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Most whiskey drinkers 'can’t tell rye from bourbon' – but insist they can

Most whiskey drinkers 'can’t tell rye from bourbon' – but insist they can
Whiskey lovers are more full of it than they seem, and may be exaggerating their ability to even tell rye and bourbon apart, a study by Drexel University found. Instead, the average consumer is more swayed by brand, age and alcohol content.

The fashion for drinking whiskey appears to be overtaking people’s knowledge of it, assistant professor at Drexel’s Center for Hospitality and Sport Management, Jacob Lahne, found. He arrived at the results by carrying out a simple blind sorting exercise. 

"There is definitely a tendency for bartenders to talk about how some drinks should absolutely be made with bourbon or rye, and I think it's clear now that there is more flexibility," Lahne says. “In a way it’s fun and exciting – it gives you a bigger universe to play with.” 

While the two spirits have their distinct traditions, chemical and taste differences (try telling a Scotsman something about the merits of Bourbon), the only legal difference between rye and bourbon is that the latter is for the most part fermented corn mash, while rye is grain. The mash bill – or the collection of raw materials used for a specific blend – could be different by a small fraction and still cause a drink to be pigeonholed into another category.

For his sample Lahne used 21 participants and trays with 10 mystery whiskeys – half of them bourbon, the other half rye. The order was random. The subjects were instructed to only smell, not taste. This exercise basically matches the testing procedures for Scotch whiskey evaluation.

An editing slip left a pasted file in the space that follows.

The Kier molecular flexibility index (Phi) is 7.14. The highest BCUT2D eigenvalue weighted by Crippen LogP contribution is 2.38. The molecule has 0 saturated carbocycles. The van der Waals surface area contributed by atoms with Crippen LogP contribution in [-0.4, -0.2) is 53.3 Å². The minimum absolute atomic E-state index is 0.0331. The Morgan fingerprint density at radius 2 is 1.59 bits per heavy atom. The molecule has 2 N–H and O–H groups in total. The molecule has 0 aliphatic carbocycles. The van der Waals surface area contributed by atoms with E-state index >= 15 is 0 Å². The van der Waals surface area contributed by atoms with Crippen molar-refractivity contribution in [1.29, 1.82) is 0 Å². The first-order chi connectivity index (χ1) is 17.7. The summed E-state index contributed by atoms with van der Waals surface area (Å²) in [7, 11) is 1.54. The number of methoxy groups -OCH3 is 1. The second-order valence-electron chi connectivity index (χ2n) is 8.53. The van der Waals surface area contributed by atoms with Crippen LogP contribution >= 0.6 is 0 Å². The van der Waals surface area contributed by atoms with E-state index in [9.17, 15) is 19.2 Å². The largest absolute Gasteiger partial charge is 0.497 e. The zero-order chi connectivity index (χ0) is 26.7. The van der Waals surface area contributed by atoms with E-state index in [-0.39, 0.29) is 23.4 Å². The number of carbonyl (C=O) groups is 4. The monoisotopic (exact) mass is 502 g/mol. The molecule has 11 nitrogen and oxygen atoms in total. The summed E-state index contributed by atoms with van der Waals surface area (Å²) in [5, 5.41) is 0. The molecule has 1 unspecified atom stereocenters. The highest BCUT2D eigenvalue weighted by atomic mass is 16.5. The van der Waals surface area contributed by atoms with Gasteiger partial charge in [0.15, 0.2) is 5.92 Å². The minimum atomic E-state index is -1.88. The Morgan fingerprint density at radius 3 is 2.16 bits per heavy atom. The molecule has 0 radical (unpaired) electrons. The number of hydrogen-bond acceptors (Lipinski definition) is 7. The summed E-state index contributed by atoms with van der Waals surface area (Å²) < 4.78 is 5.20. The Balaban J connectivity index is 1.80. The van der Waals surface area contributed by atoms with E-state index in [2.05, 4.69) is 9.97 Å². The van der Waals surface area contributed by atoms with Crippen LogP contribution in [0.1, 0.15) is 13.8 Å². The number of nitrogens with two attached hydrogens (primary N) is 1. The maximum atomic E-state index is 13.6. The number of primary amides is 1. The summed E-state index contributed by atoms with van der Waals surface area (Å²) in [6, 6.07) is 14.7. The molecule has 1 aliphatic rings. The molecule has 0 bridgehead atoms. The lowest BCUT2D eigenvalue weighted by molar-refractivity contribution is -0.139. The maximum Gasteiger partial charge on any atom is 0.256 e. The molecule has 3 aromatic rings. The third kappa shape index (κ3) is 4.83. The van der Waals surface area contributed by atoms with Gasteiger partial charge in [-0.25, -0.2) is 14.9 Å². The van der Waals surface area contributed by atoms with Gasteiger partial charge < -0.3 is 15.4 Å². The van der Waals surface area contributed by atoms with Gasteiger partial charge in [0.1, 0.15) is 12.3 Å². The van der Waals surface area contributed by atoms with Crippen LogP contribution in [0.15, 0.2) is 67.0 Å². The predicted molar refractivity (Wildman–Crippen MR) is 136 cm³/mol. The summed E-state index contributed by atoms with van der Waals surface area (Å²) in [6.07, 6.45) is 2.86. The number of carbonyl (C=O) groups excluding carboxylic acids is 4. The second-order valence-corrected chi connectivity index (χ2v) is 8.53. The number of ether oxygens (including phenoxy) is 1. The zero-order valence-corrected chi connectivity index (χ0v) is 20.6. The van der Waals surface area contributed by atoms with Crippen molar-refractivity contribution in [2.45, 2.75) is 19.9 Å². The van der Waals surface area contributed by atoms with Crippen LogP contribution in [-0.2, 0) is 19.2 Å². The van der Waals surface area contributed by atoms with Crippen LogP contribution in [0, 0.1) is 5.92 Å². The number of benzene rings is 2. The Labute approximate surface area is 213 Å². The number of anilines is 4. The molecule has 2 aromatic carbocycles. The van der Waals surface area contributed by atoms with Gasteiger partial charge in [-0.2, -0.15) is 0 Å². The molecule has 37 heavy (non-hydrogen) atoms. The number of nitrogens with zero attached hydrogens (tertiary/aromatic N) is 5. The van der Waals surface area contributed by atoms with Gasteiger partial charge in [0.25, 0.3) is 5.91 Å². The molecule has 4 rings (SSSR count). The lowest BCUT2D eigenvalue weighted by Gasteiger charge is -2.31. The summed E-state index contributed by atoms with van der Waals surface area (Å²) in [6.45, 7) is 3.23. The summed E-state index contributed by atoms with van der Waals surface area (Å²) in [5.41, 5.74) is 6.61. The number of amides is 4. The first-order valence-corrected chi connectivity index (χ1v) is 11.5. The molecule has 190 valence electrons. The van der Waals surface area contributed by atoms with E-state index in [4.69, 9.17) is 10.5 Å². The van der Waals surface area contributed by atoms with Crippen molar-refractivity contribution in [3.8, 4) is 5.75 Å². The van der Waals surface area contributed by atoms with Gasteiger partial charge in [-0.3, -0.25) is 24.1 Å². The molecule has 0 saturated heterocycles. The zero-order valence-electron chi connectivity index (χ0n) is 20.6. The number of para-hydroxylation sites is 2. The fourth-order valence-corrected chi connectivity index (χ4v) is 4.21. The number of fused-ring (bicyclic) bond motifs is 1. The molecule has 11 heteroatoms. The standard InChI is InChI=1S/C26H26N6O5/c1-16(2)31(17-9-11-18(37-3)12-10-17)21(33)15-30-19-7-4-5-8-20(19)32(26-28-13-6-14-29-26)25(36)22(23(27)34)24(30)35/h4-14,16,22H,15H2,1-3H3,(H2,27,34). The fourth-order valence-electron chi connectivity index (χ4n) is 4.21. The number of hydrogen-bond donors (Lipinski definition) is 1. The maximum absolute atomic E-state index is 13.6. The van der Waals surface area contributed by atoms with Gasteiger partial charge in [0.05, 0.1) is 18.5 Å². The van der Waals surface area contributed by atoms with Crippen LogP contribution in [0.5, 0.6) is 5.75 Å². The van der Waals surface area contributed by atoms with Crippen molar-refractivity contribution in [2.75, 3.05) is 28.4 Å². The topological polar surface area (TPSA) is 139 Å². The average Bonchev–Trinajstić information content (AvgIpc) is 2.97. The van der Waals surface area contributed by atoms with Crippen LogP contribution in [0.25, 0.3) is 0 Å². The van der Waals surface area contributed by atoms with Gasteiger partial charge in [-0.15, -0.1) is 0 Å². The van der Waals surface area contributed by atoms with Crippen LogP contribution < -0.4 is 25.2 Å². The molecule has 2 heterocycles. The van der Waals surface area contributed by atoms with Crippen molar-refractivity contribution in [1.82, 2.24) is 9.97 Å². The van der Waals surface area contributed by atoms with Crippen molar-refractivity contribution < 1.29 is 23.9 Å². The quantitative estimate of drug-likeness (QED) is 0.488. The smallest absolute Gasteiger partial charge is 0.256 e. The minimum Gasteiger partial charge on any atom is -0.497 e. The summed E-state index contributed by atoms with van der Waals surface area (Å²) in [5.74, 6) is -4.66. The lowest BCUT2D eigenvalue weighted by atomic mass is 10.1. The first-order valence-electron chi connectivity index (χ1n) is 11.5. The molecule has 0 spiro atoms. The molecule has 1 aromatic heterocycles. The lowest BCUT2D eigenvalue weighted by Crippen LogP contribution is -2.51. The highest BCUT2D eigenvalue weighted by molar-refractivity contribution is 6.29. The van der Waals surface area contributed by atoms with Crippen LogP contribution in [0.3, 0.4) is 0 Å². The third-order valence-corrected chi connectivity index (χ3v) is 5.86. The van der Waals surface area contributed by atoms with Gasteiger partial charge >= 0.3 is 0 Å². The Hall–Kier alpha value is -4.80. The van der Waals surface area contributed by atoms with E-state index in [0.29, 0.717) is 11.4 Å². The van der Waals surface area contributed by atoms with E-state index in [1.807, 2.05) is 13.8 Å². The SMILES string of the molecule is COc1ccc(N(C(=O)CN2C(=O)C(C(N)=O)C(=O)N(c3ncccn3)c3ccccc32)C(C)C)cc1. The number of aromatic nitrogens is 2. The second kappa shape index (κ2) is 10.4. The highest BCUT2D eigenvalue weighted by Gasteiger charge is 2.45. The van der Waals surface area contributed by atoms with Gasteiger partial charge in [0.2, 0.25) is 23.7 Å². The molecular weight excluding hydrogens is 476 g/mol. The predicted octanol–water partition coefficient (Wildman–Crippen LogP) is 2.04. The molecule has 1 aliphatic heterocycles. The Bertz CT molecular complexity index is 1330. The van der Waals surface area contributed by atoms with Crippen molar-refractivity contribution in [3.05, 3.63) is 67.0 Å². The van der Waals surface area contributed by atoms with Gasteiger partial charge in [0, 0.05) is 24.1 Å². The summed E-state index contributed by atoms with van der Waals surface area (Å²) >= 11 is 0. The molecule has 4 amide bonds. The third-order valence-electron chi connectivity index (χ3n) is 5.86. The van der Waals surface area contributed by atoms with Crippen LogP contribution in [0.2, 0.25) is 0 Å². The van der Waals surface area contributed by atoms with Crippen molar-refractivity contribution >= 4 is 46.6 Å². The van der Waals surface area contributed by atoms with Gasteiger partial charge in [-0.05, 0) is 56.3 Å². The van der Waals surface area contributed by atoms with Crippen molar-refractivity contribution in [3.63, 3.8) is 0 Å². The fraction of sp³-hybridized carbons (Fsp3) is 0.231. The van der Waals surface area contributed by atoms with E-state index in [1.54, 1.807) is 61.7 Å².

Days later the subjects came back and were told to reorder the previously smelled whiskeys into groupings. The order in which the whiskeys were presented was exactly the same. The difference was that this time around the whiskeys all got fancy brand names and specially-designed labels.

The next part is a bit more complex. The researchers had to use statistical analyses to interpret the participants’ choices. Eventually the conclusion Lahne and team arrived at is that the average participant did not order his poisons according to mashbill, but was instead swayed by the flashy label and all the cool information it gave – such as years aged, the type of cask and so on.

It was noticed that Jim Beam whiskeys were often grouped together, something Lahne attributed to the established tell-tale signs of house brands. Jim Beam, for instance, is known for making both bourbons and rye whiskeys, both of which give off a roasted peanut smell.

Lahne’s theory is that while precise explanations are inconclusive, there is little mystery here: people tend to look to tradition; and it is thought that ryes and bourbons had bigger taste differences before than they do now.

Lahne hopes to further delve into the whiskey world by next finding out how exactly specific aromas correspond to the person’s perception of the beverage’s aging, chemical makeup and other factors.

The results are published in the Journal of Food Science.